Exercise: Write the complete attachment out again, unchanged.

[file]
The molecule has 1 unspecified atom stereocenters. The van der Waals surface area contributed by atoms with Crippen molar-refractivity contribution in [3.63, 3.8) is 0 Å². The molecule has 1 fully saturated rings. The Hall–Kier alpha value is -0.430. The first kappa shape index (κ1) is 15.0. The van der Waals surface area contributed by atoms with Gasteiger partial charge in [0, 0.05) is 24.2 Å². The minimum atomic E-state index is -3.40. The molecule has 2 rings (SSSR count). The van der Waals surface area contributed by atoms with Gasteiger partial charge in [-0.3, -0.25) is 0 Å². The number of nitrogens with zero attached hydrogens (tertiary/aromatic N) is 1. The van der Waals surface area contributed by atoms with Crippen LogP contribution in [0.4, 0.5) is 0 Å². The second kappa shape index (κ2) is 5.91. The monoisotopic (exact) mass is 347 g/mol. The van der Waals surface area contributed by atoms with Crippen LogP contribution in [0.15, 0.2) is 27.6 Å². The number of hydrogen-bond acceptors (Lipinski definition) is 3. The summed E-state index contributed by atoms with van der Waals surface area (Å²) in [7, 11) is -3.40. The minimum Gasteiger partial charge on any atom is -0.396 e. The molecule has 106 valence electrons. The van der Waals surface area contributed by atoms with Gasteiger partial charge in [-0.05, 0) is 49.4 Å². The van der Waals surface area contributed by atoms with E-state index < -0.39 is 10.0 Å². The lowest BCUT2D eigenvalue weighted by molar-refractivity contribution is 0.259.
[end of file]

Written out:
The molecule has 1 unspecified atom stereocenters. The van der Waals surface area contributed by atoms with Crippen molar-refractivity contribution in [3.63, 3.8) is 0 Å². The molecule has 1 fully saturated rings. The Hall–Kier alpha value is -0.430. The first kappa shape index (κ1) is 15.0. The van der Waals surface area contributed by atoms with Gasteiger partial charge in [0, 0.05) is 24.2 Å². The minimum atomic E-state index is -3.40. The molecule has 2 rings (SSSR count). The van der Waals surface area contributed by atoms with Gasteiger partial charge in [-0.3, -0.25) is 0 Å². The number of nitrogens with zero attached hydrogens (tertiary/aromatic N) is 1. The van der Waals surface area contributed by atoms with Crippen LogP contribution in [0.4, 0.5) is 0 Å². The second kappa shape index (κ2) is 5.91. The monoisotopic (exact) mass is 347 g/mol. The van der Waals surface area contributed by atoms with Crippen LogP contribution in [0.15, 0.2) is 27.6 Å². The number of hydrogen-bond acceptors (Lipinski definition) is 3. The summed E-state index contributed by atoms with van der Waals surface area (Å²) in [7, 11) is -3.40. The minimum Gasteiger partial charge on any atom is -0.396 e. The molecule has 106 valence electrons. The van der Waals surface area contributed by atoms with Gasteiger partial charge in [-0.05, 0) is 49.4 Å². The van der Waals surface area contributed by atoms with E-state index < -0.39 is 10.0 Å². The lowest BCUT2D eigenvalue weighted by molar-refractivity contribution is 0.259.